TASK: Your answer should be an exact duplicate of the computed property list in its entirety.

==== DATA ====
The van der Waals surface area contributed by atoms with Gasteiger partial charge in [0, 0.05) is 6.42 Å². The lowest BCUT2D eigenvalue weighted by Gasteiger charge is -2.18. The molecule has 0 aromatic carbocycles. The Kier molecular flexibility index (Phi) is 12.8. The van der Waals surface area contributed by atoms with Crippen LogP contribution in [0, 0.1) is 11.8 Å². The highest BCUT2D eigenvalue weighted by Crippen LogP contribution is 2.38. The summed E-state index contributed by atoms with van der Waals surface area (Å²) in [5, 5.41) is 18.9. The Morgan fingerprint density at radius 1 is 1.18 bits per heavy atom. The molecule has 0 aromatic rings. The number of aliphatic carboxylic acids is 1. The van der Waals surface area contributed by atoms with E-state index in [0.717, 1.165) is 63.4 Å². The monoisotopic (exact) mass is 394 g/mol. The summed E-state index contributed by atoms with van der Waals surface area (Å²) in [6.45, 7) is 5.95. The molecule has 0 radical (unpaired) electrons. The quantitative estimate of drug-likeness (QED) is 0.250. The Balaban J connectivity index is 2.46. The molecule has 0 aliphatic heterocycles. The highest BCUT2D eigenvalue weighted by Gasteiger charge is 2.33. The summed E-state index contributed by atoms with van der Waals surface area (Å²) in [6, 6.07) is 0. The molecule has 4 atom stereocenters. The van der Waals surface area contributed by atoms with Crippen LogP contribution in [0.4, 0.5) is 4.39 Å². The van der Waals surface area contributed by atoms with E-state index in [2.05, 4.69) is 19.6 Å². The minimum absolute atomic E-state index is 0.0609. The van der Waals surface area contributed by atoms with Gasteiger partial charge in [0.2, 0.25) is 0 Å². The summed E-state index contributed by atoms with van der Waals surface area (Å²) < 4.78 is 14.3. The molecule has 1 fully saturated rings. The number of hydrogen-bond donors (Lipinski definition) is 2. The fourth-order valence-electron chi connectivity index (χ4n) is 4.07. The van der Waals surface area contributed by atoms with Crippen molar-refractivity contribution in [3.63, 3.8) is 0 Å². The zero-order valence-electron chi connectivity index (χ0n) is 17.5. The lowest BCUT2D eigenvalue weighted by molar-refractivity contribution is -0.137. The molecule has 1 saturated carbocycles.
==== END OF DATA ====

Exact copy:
The van der Waals surface area contributed by atoms with Gasteiger partial charge in [0, 0.05) is 6.42 Å². The lowest BCUT2D eigenvalue weighted by Gasteiger charge is -2.18. The molecule has 0 aromatic carbocycles. The Kier molecular flexibility index (Phi) is 12.8. The van der Waals surface area contributed by atoms with Crippen LogP contribution in [0, 0.1) is 11.8 Å². The highest BCUT2D eigenvalue weighted by Crippen LogP contribution is 2.38. The summed E-state index contributed by atoms with van der Waals surface area (Å²) in [5, 5.41) is 18.9. The Morgan fingerprint density at radius 1 is 1.18 bits per heavy atom. The molecule has 0 aromatic rings. The number of aliphatic carboxylic acids is 1. The van der Waals surface area contributed by atoms with E-state index in [0.717, 1.165) is 63.4 Å². The monoisotopic (exact) mass is 394 g/mol. The summed E-state index contributed by atoms with van der Waals surface area (Å²) in [6.45, 7) is 5.95. The molecule has 0 radical (unpaired) electrons. The quantitative estimate of drug-likeness (QED) is 0.250. The Balaban J connectivity index is 2.46. The molecule has 0 aliphatic heterocycles. The highest BCUT2D eigenvalue weighted by Gasteiger charge is 2.33. The summed E-state index contributed by atoms with van der Waals surface area (Å²) in [6, 6.07) is 0. The molecule has 4 atom stereocenters. The van der Waals surface area contributed by atoms with Crippen LogP contribution in [0.4, 0.5) is 4.39 Å². The van der Waals surface area contributed by atoms with E-state index in [2.05, 4.69) is 19.6 Å². The minimum absolute atomic E-state index is 0.0609. The van der Waals surface area contributed by atoms with Gasteiger partial charge in [0.2, 0.25) is 0 Å². The summed E-state index contributed by atoms with van der Waals surface area (Å²) < 4.78 is 14.3. The molecule has 1 fully saturated rings. The number of hydrogen-bond donors (Lipinski definition) is 2. The fourth-order valence-electron chi connectivity index (χ4n) is 4.07. The van der Waals surface area contributed by atoms with Crippen molar-refractivity contribution in [3.63, 3.8) is 0 Å². The zero-order valence-electron chi connectivity index (χ0n) is 17.5. The lowest BCUT2D eigenvalue weighted by molar-refractivity contribution is -0.137. The molecule has 1 saturated carbocycles.